The July indictment of 12 Russian intelligence officers by the Justice Department for interfering in the 2016 U.S. presidential election underscores the severity and immense reach of cyberattacks like no other techno-sabotage in history. To influence the election’s outcome, authorities said, these agents hacked into the computer networks of the Democratic Party to get information and strategically released it on the internet. In the private sector, companies have to step up their defenses against cyberattacks that are becoming all too common.

Against that backdrop, fighting cyber threats has never been more important. This is the greatest terror threat to the U.S. economy, but policy makers’ responses have moved at a snail’s pace, according to high-ranking cyber-security and risk management experts who spoke at a panel discussion on cyber risks at the Penn Wharton Budget Model’s first Spring Policy Forum, held last June in Washington, D.C. Experts called for greater awareness of cyber threats at all levels, an inclusive approach to protect all parties affected, and steps to “harden our defenses to make the cost too high for the payoff to carry out these cyberattacks.”

Russia is at the top of the list of sophisticated cyber adversaries confronting the U.S., a group that also includes Iran, China, and North Korea, according to Matthew Olsen, co-founder and president of IronNet Cybersecurity and former director of the National Counterterrorism Center. “Russia has made information conflict a critical and central pillar of its national security strategy,” he said. “Cyber is a means of carrying out their geopolitical strategy.” And Olsen believes there is “every reason” for Russia to interfere in the 2018 and 2020 elections as well, “with even more fervor and more effort.”

A Frictionless Weapons System

Any complacency over cyberattacks is dangerous, warned Ira “Gus” Hunt, managing director and cyber strategy lead at Accenture Federal Services and former chief technology officer at the CIA. “We are exhibiting the classic signs of insanity. We are like the little boy with his finger in the dike,” said Hunt, referring to the folktale of a Dutch child who stayed up all night to plug a leak and save his country. “Things are about to get much, much, much worse, and it’s going to happen very, very quickly and very, very suddenly.”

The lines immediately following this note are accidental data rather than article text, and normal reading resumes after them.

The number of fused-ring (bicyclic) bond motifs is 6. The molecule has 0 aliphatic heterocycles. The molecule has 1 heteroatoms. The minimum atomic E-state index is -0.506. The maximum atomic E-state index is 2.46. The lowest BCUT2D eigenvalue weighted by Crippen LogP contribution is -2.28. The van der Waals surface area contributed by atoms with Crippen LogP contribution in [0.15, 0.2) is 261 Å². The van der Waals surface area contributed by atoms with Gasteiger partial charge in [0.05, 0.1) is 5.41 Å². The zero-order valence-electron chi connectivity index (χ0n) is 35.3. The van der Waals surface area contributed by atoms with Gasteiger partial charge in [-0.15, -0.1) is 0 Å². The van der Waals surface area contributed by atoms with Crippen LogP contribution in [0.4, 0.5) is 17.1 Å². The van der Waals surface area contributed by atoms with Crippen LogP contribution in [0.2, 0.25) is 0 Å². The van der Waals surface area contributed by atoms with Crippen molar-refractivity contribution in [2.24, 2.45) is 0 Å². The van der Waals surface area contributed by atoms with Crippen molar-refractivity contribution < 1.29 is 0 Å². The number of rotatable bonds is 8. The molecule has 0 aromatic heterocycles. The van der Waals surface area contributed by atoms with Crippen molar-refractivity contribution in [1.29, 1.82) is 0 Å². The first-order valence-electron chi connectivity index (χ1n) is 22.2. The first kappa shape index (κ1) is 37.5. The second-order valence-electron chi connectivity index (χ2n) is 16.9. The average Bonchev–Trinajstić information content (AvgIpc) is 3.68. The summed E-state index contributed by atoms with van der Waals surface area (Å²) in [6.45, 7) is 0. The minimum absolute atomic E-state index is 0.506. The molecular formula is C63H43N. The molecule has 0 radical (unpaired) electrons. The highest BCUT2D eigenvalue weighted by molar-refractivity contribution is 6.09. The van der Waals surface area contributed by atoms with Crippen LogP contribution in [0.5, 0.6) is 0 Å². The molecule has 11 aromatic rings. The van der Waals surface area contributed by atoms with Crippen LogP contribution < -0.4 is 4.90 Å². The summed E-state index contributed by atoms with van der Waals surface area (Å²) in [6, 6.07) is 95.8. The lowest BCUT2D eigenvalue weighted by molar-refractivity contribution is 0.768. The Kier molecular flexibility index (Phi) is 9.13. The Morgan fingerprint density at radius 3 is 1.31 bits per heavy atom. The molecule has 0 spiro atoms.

According to Hunt, “Cyber is the most difficult threat environment the world has ever seen … and as a weapons system, it is unlike anything previous in history.” He said, “The velocity of innovation around cyber itself is unparalleled,” pointing to one study’s finding that more malware is released in a month than all legitimate code in a year.

The scariest aspect of cyber threats is that they are “frictionless,” said Hunt: “Cyber is the world’s first frictionless weapons system. The moment [they are] released and discovered in the wild, everybody’s knowledge is suddenly elevated, and [they] turn around and come back at us in different ways.” For example, he said, days after German magazine Der Spiegel revealed the use of the Stuxnet computer worm in attacking Iran’s nuclear program, variants of it developed and spread—and then were used to attack U.S.-based systems like SCADA, a data tool for critical infrastructure and automated factories.

Tim Murphy, president of Thomson Reuters Special Services and former FBI deputy director, shared his own encounter from 2008: “I’m sitting at my desk in the FBI, and I’m the number three in the FBI, and I am attacked by a state sponsor—in the building—on my unclassified network. If that doesn’t cause you to be scared and give you a greater outlook on how big the problem was and is, [nothing will]. That was 10 years ago, so you can understand the scope of it today.”

More Vigilance Needed

Even as those scary scenarios loom, one reason for optimism is that “we are slowly but surely seeing an awakening of vigilance by the American people about this threat,” said Daniel Kroese C10, senior advisor with the National Protection and Programs Directorate in the U.S. Department of Homeland Security. The first major wakeup call for ordinary Americans was the data breach at health insurer Anthem in 2015 that involved some 80 million medical records, Kroese said. Around that time, another massive breach was under way at the U.S. Office of Personnel Management, showing that “even some of the most sensitive government records were not immune to these threats,” he added. Subsequent major attacks have included WannaCry and NotPetya ransomware, the Uber breach that hit 57 million accounts in 2016, and the 2017 Equifax breach of more than 147 million users.

Murphy said people don’t take cyber threats as seriously as they should. “I want people to be scared, I want the government to be scared, and I want the private sector to be scared, because I don’t think we are scared enough,” he said. “And by scared, I don’t mean fearful; I mean scared into taking some action.” He added that the response to these threats must be improved: “This works at network speed, at code speed, and we’re working at human speed to solve this problem,” he added.

Olsen saw the U.S. response to Russian attacks as underwhelming and also raising troubling questions: “How seriously have we taken that threat? What has Congress done? What has the administration done? What have companies done to defend ourselves better? What pain did we inflict on Russia for the attack on our election? How do we even think about an attack on the fundamental pillar of our democracy when it’s carried out by a nation state? How do we think about it from a doctrinal standpoint?”